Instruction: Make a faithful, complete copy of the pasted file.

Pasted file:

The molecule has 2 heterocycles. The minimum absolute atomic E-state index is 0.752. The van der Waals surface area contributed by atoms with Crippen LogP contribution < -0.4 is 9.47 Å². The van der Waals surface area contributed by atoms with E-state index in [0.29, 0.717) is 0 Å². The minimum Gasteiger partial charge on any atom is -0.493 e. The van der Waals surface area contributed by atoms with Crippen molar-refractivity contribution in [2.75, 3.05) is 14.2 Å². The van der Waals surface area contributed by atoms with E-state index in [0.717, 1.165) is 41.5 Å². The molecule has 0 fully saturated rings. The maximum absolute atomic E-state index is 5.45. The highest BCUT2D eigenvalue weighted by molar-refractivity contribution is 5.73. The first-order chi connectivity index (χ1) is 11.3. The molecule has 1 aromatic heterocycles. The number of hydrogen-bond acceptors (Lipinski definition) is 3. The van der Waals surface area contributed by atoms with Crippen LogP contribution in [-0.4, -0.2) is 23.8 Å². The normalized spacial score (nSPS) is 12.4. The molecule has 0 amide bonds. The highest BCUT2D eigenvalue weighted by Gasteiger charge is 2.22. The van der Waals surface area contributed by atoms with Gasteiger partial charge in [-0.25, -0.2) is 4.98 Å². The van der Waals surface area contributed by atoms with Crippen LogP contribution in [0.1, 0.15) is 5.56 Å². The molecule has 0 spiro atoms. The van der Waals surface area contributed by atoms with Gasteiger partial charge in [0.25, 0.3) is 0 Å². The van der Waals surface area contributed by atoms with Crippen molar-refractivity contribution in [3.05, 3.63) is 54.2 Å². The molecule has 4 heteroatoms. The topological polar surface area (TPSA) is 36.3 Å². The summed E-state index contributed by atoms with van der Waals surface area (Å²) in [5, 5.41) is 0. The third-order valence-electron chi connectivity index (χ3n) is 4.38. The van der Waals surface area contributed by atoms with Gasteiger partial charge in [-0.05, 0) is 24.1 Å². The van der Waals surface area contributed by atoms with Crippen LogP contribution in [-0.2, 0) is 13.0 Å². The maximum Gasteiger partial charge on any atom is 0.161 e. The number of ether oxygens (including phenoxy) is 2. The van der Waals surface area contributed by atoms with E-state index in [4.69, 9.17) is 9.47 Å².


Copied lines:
The molecule has 2 heterocycles. The minimum absolute atomic E-state index is 0.752. The van der Waals surface area contributed by atoms with Crippen LogP contribution < -0.4 is 9.47 Å². The van der Waals surface area contributed by atoms with E-state index in [0.29, 0.717) is 0 Å². The minimum Gasteiger partial charge on any atom is -0.493 e. The van der Waals surface area contributed by atoms with Crippen molar-refractivity contribution in [2.75, 3.05) is 14.2 Å². The van der Waals surface area contributed by atoms with E-state index in [0.717, 1.165) is 41.5 Å². The molecule has 0 fully saturated rings. The maximum absolute atomic E-state index is 5.45. The highest BCUT2D eigenvalue weighted by molar-refractivity contribution is 5.73. The first-order chi connectivity index (χ1) is 11.3. The molecule has 1 aromatic heterocycles. The number of hydrogen-bond acceptors (Lipinski definition) is 3. The van der Waals surface area contributed by atoms with Crippen LogP contribution in [-0.4, -0.2) is 23.8 Å². The normalized spacial score (nSPS) is 12.4. The molecule has 0 amide bonds. The highest BCUT2D eigenvalue weighted by Gasteiger charge is 2.22. The van der Waals surface area contributed by atoms with Gasteiger partial charge in [-0.25, -0.2) is 4.98 Å². The van der Waals surface area contributed by atoms with Crippen LogP contribution in [0.1, 0.15) is 5.56 Å². The molecule has 0 spiro atoms. The van der Waals surface area contributed by atoms with Gasteiger partial charge in [0.25, 0.3) is 0 Å². The van der Waals surface area contributed by atoms with Crippen molar-refractivity contribution in [3.05, 3.63) is 54.2 Å². The molecule has 4 heteroatoms. The topological polar surface area (TPSA) is 36.3 Å². The summed E-state index contributed by atoms with van der Waals surface area (Å²) in [5, 5.41) is 0. The third-order valence-electron chi connectivity index (χ3n) is 4.38. The van der Waals surface area contributed by atoms with Gasteiger partial charge in [-0.05, 0) is 24.1 Å². The van der Waals surface area contributed by atoms with Crippen LogP contribution in [-0.2, 0) is 13.0 Å². The maximum Gasteiger partial charge on any atom is 0.161 e. The number of ether oxygens (including phenoxy) is 2. The van der Waals surface area contributed by atoms with E-state index in [4.69, 9.17) is 9.47 Å².